Polynesian tattoos

Polynesian tattoos

Polynesia is a group of islands in Oceania, that located in the central Pacific Ocean. The most famous  Polynesian islands are American Samoa, the Hawaiian Islands, Western Samoa, New Zealand (main islands), Cook Islands, Easter Island, Marquesas Islands, Tahiti and Bora Bora. Geographically Polynesia may be described as the islands within a triangle, with its corners at  Hawaii, Aoteora (New Zealand) and Easter Island.
Polynesian tattoos are the most ancient type of tattoo art dating back to three thousand years BC. They  are regarded as  ritual, tribal and religious tattoos, that  first of all have totem (protective) nature.

 In ancient Polynesia only men were  allowed to get  tattoos. Intricate designs  were placed on wrists, chest, tongue, intimate body parts depending on the social status and  rank of the person in the tribe. Later women got  tattoos as well.
 
 Maori tattoo design, that is known as “moko”, is the most striking  traditional style of Polynesian tattoos.  The most prevalent place for this tattoo was a face, that in a result of tattooing turned into a terrible mask.  Maori tattoo is different from traditional tattooing in that sense that this kind of tattoo was carved into the skin and then the ink through the special device  got into cuts. This technique was similar to  woodcarving and was done  with a tool resembling chisel or small pick with serrated bone blade. Actually it was a kind of torture that  Polynesians endured with  great patience, even selflessness in order to look later like real men. Such masks, emphasizing military valor and belligerence of their owners, aimed to  intimidate enemies.
 
Though tribes from  different Polynesian islands had their own peculiarities of  style,   technique and  tattoo location on a body, much more  common features remained. Thus, the tattoo in Polynesia was meant to be more than just body decoration, it was an ancient  tradition of  natives, which had   ritual nature and religious origin. Tattoos were used to depict the most important information about the person such as his social status in the tribe, family history, the most significant events and spirituality. So, in some way, tattoo was a kind of identity card of its owner. Tattooing usually began when both  boys and girls reached the age of puberty. Every island dweller was obliged to have tattoos. Those, who didn’t want  to get tattoos, were inflicted a cruel punishment.   By looking at tattoos, everyone, who knew and understood  their meanings, could  get to know the life story of the tattooed person. However, the number of tattoos on the body and their locations conformed to  the rigid rules and depended on the social status of the person in native society. So, only upper strata of society, such as  chiefs, priests and their nearest relatives, or members of rich families could get  various tattoo designs   all over the body. At the same time, men annually increased their collection of tattoos, so by old age there were no empty places on their body. People, who belonged to lower strata of society, were allowed to have a limited number of tattoos. Usually, ordinary  Polynesian women were applied  tattoos only on lips (painted them in black color) and chin, and men were tattooed faces  and the  area  from the waist to knees.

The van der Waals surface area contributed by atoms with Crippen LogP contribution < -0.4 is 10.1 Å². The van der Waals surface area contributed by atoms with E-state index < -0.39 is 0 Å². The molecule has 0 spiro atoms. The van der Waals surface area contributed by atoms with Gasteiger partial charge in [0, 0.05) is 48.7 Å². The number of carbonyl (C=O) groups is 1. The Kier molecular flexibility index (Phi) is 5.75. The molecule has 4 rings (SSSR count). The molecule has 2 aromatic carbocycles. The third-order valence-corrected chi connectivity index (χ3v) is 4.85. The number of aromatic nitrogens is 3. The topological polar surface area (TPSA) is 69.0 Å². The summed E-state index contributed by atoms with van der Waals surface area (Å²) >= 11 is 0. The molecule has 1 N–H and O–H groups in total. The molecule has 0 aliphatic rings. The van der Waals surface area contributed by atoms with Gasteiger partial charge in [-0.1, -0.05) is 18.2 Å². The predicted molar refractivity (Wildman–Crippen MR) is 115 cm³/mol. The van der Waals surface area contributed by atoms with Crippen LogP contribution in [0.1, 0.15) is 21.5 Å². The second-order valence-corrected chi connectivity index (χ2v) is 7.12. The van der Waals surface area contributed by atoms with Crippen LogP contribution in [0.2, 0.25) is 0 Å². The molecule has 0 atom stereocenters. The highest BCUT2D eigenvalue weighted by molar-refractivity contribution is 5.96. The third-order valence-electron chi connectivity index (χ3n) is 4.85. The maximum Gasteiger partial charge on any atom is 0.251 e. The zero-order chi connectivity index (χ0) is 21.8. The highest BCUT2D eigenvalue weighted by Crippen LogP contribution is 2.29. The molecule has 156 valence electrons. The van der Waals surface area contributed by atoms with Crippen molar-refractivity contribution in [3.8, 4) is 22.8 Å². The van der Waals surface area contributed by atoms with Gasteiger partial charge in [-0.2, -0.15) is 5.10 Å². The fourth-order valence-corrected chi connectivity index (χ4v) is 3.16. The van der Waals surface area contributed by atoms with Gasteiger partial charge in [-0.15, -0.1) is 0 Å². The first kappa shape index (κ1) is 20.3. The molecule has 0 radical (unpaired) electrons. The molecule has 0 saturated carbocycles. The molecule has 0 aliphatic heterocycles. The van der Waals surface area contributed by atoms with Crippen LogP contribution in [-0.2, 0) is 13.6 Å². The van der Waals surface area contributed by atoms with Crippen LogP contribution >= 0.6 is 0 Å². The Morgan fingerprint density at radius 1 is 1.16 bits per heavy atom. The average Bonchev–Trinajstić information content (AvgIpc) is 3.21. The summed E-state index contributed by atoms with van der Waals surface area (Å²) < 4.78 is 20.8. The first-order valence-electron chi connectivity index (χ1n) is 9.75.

The process of tattooing on Polynesian islands has been a ritual ceremony from ancient times. So only tribal priests  were entitled to apply tattoos and therefore, they were held in respect  and received generous gifts. Person, while being  tattooed, had to comply with varied prohibitions and restrictions which sometimes extended to his relatives and neighbors, who lived in his village. Tattooing procedure took place in specially constructed houses with a great number of rooms and could last for several months . During this time "patients" were not allowed  to leave these houses. At the same time, the process of tattooing was accompanied by various outside rituals and ceremonies, sacrifices to the tattoo gods. It was disallowed to lose even one drop of patient’s blood during tattooing and that was achieved  by special techniques, indicative of  priest’s  great skill.  Usually tattoo tools were made  of  shark’s tooth, sea shells, fish or albatross bones, wood and only from the middle of XIX century  they became metal.

 Method of  applying Polynesian tattoo and nature of images are very close to woodcarving, that was native occupation of local population. Therefore this tattoo looks like carved patterns. Also Polynesian tattoo designs are characterized by high complexity and consist of various elements, such as spirals, waves, twisting ribbons, broken and straight lines. It’s obligatory that elements of tattoo patterns on the  body have to be symmetric to each other.
 
Europeans have been interesting in Polynesian tattoos for a long time. But in earlier period it was rather difficult to find some  samples of such tattoo patterns, so artists have begun  tattooing Polynesian designs  only from first half of  XX century. At the same time, the art of tattooing became extinct, to a considerable extent because of missionaries, who arrived in Polynesia and began to impose sanctions on tattooing elimination, as they considered this ritual to be  wild and pagan. Due to influence of European culture, raising of living standards, cessation of tribal wars, implementation of education system and total change in world view of indigenous Polynesian nations,  traditional tattoo has lost its original meaning and is seen, in our time, only as an exotic attraction and a branch of tribal tattoo style.